The pound was broadly steady against the dollar and edged up versus the euro on Friday, little moved by better-than-expected economic data but still on track for its biggest weekly gain versus the dollar since the first week of June.
British PMI data beat all forecasts in a Reuters poll of economists and shot up to 57.1 in July from 47.7 in June, indicating activity began to grow again after collapsing during the lockdown which began in March.
But the data had limited market impact, as quickening growth does not mean a return to normal levels.
"I’m very cautious in reading these figures because even if they stayed at these elevated levels for a protracted period of time, it will take until next spring to get back to where we were in terms of output levels," said George Buckley, chief European economist at Nomura.
He said the reaction in sterling might have been limited because market participants were pricing in a substantial range for error.
Retail sales recovered to almost pre-lockdown levels in June and a survey measuring employers' confidence in hiring and investing also rose, turning positive for the first time since February.
British Prime Minister Boris Johnson said he thought Britain would be through the coronavirus crisis by mid-2021 but feared there may be a second spike that could overwhelm the health service
The pound held broadly steady at $1.2746.
It is still on track for its best week against the dollar since early June, helped by bullish markets at the start of the week turning optimistic over a potential coronavirus vaccine and the European Union's agreement on a massive fiscal stimulus plan for the bloc.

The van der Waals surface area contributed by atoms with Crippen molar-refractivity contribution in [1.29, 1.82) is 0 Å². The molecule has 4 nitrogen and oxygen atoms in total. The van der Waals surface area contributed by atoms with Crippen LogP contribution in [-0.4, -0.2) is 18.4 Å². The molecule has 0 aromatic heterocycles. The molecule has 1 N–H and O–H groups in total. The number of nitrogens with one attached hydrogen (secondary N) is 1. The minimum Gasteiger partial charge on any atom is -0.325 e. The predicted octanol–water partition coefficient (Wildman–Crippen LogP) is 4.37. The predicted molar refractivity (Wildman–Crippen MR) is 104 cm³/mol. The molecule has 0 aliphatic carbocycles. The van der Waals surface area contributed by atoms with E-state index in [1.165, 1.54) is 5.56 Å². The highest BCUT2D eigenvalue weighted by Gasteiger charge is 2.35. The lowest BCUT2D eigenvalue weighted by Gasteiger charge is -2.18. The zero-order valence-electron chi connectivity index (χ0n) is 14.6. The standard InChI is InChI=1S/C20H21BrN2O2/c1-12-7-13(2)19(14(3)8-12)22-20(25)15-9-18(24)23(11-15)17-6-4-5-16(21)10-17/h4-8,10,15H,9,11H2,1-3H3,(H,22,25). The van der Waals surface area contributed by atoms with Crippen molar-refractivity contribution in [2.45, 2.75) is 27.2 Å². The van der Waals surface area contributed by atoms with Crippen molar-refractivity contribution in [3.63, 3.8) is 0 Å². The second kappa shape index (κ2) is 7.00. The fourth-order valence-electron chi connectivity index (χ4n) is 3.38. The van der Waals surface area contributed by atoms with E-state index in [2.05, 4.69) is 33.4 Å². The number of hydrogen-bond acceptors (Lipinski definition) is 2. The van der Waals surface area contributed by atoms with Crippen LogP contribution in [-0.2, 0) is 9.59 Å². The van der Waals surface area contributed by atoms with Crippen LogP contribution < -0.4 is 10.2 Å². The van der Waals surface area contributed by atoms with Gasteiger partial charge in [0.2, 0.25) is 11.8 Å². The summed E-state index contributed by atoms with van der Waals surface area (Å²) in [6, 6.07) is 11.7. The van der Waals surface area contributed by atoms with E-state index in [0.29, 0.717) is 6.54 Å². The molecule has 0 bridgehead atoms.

Sterling strengthened versus the euro as the single currency eased some of its recent gains. Euro-sterling was at 90.89 pence per euro at 1114 GMT, with the pound up around 0.2% on the day .
"In the past week, sterling has been somewhat caught in the middle between an appreciating euro and a depreciating dollar," UBS strategist Gaétan Peroux wrote in a note to clients.
"As attention moves from the EU Recovery Fund possibly toward the ongoing Brexit talks we see potential for sterling to rally on positive sentiment around those discussions," he said.
Britain and the European Union clashed on Thursday over the chances of securing a free trade agreement, with Brussels deeming it "unlikely" but London holding out hope one could be reached in September. (Reuters)